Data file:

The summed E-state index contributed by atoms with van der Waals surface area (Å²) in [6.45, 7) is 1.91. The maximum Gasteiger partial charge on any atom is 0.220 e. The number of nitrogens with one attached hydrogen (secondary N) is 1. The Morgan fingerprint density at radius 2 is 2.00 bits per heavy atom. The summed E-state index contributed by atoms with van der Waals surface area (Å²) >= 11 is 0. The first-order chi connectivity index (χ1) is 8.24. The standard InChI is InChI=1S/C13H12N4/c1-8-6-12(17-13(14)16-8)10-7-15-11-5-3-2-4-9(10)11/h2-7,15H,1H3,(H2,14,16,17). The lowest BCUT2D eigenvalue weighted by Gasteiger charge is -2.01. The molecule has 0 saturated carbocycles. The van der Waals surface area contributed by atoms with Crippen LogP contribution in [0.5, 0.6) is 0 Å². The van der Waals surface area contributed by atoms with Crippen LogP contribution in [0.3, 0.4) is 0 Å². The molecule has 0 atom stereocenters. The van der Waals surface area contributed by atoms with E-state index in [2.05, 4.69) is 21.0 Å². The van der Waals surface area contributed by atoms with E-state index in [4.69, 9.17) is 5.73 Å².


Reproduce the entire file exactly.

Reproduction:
The summed E-state index contributed by atoms with van der Waals surface area (Å²) in [6.45, 7) is 1.91. The maximum Gasteiger partial charge on any atom is 0.220 e. The number of nitrogens with one attached hydrogen (secondary N) is 1. The Morgan fingerprint density at radius 2 is 2.00 bits per heavy atom. The summed E-state index contributed by atoms with van der Waals surface area (Å²) >= 11 is 0. The first-order chi connectivity index (χ1) is 8.24. The standard InChI is InChI=1S/C13H12N4/c1-8-6-12(17-13(14)16-8)10-7-15-11-5-3-2-4-9(10)11/h2-7,15H,1H3,(H2,14,16,17). The lowest BCUT2D eigenvalue weighted by Gasteiger charge is -2.01. The molecule has 0 saturated carbocycles. The van der Waals surface area contributed by atoms with Crippen LogP contribution in [0.5, 0.6) is 0 Å². The van der Waals surface area contributed by atoms with Crippen LogP contribution in [0.3, 0.4) is 0 Å². The molecule has 0 atom stereocenters. The van der Waals surface area contributed by atoms with E-state index in [2.05, 4.69) is 21.0 Å². The van der Waals surface area contributed by atoms with E-state index in [4.69, 9.17) is 5.73 Å².